Now, perhaps you've just moused over the Bible reference above, or you've looked in your own Bible (in print or on your phone or computer), and you're saying, "Um, I don't see the word 'rapture' anywhere in that verse." Well, let's look at the passage in the Latin Vulgate, and you'll start to see it take shape:
"deinde nos qui vivimus qui relinquimur simul rapiemur cum illis in nubibus obviam Domino in aera et sic semper cum Domino erimus." The word I've put in bold is from the Latin verb raptio, which means "to take away, to catch up." Filter that through some medieval French, and bingo! you've got our modern English word "rapture."Comm
OK, now that we've got the etymology out of the way, let's take a look at how this key verse in Rapture theory is translated in some popular versions (with a little of my commentary)...
- "Then, we who are living and still around will be taken up together with them in the clouds to meet with the Lord in the air. That way we will always be with the Lord."
- "Then we who are still alive will be caught up together with them in the clouds to meet the Lord in the air and so we will always be with the Lord."
- "Then the rest of us who are still alive at the time will be caught up with them into the clouds to meet the Master. Oh, we’ll be walking on air! And then there will be one huge family reunion with the Master."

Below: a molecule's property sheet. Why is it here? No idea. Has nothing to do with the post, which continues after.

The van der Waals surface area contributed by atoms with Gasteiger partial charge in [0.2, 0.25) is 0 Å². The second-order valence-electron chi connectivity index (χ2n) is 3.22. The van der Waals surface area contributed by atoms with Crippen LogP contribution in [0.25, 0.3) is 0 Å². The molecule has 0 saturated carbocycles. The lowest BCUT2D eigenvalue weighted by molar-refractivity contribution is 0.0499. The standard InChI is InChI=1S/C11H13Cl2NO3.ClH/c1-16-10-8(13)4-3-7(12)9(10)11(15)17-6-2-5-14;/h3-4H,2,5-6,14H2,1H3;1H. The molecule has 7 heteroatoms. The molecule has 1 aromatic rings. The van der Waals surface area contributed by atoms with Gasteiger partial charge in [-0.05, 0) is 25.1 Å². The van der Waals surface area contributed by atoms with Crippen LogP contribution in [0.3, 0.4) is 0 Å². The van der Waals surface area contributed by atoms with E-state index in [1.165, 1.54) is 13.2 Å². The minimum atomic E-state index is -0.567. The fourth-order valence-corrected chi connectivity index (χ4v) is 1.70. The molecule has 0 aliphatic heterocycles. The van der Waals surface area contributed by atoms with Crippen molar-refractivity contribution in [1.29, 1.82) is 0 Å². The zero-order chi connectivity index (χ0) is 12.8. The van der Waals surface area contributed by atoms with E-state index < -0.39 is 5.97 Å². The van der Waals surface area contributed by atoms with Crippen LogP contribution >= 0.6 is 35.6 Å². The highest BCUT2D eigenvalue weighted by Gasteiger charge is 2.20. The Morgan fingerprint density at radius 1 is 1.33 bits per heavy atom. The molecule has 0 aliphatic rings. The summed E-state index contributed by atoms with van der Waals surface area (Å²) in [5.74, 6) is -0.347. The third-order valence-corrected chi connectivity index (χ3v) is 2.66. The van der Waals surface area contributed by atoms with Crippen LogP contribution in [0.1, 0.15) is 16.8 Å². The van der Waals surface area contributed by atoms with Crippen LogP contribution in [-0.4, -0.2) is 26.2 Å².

- "Then we who are alive and left behind will be snatched up together with them into the clouds to meet the Lord in the air. This is how we, the resurrected and the living, will be with Him forever."
- "After that, we who are still alive and are left will be caught up together with them. We will be taken up in the clouds. We will meet the Lord in the air. And we will be with him forever."
I apologize if I appear flippant about this doctrine. I realize some readers may be more literal minded than myself when it comes to passages that are supposed to be about the "End Times." I happen to believe that Christian faith is traditionally more concerned about how we live in the here and now than it is about decoding what is going to happen at the end of the world. Much of the premillenial dispensationalist theology out there reads like an attempt to "decode Scripture," and has little application to everyday life. I know there are many folks who disagree vehemently with me on that. As I said above, my intention is not to get into a discussion about eschatology. What is interesting to me, for the purposes of this blog, is how similar most of the versions are in their handling of this passage. Other than The Message, they are all pretty much the same. The same could be said of hundreds of other core doctrinal passages. The complaint one hears from time to time that "modern versions" are missing central theology doesn't hold much water. More on that, though, in future posts, perhaps.
If you do want to comment on my handling of this admittedly controversial subject, you may feel free to do so. Just understand, I have a threshold for long comment threads, and I reserve the right to delete any comments that I consider inflammatory. As always, thanks for reading.
P.S. If you are interested in seeing a truly bizarre "Christian comic book" about the End Times, you can read the entire Hal Lindsey comic book There's a New World Coming here. Trippy!